Years ago I had planned to drive to Rexburg, Idaho, for the inauguration Joe J. Christensen, a dear friend, as president of Ricks College. Some friends of mine, who were also planning to attend, invited me to fly up with them in a friend’s small plane rather than make the drive by myself.
Even though I’m afraid of small planes, I agreed to go with them because of all the time it would save.
So off we went. It was a four-seater. Dave and the pilot were up front, and Joy and I right behind them. Talking was a challenge because the propeller was so noisy. Mostly I just looked out at the scenery and kept track of where we were.
Some time into the flight, I saw Rexburg and the Ricks College campus. I’d been there enough to recognize it.
The pilot was still shout-talking with Dave, and there was no kind of "initial descent" that I could detect. "Hey!" I hollered. Not loud enough. No response.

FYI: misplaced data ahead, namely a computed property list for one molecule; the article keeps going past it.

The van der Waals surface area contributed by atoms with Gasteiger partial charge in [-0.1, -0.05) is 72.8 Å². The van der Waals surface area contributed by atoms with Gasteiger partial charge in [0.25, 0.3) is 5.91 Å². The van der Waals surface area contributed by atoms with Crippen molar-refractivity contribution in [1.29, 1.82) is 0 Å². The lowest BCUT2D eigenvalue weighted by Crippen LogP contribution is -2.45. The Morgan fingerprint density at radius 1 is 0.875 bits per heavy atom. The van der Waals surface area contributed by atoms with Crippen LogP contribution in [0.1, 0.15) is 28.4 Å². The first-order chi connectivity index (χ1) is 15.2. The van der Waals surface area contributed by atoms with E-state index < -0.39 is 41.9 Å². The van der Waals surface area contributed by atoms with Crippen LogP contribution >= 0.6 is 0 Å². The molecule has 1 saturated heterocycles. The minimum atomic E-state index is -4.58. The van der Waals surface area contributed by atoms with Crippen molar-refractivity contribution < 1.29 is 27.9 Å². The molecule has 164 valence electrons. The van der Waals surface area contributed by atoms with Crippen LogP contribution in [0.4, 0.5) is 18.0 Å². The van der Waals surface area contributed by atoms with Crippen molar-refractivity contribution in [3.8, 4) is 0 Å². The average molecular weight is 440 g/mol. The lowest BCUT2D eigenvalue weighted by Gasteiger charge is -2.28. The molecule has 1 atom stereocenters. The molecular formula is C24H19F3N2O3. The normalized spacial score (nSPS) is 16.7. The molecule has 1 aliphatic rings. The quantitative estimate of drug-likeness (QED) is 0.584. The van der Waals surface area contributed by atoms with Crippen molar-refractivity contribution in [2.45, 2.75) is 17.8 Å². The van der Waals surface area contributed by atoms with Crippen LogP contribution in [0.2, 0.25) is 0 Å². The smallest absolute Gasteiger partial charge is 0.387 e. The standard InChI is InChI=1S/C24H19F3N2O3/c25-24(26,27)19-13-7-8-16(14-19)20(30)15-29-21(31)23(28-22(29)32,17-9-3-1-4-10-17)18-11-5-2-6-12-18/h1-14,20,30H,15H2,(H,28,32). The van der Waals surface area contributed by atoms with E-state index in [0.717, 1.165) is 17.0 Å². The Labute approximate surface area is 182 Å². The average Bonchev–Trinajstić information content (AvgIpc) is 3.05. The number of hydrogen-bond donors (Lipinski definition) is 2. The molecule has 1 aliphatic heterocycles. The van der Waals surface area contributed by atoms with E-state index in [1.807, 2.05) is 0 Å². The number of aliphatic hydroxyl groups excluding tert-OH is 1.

"Hey, there’s Rexburg! There’s Ricks!" Joy heard me and shouted at Dave and the pilot.
They didn’t think it could be Rexburg. The pilot shouted back something about his calculations and that we had several more miles to go.
I shouted back, "but there’s Ricks. There’s the stadium right down there!"
The pilot shouted "Are you sure??" Yes, I was sure. I even pointed out the little airport back behind us. I had noticed it as we flew over.
He believed me. He circled, found the air strip, and landed.
I’ve thought a lot about that experience, and about flight plans and staying on course and all. It’s a pretty powerful analogy. A pilot has to submit a flight plan before he or she takes off. Without a plan, how would there be any chance of reaching a destination? Without navigational instruments and communication helps, how would a pilot know for sure if he (or she) were on course? Especially if it were cloudy, or if the plane were over water.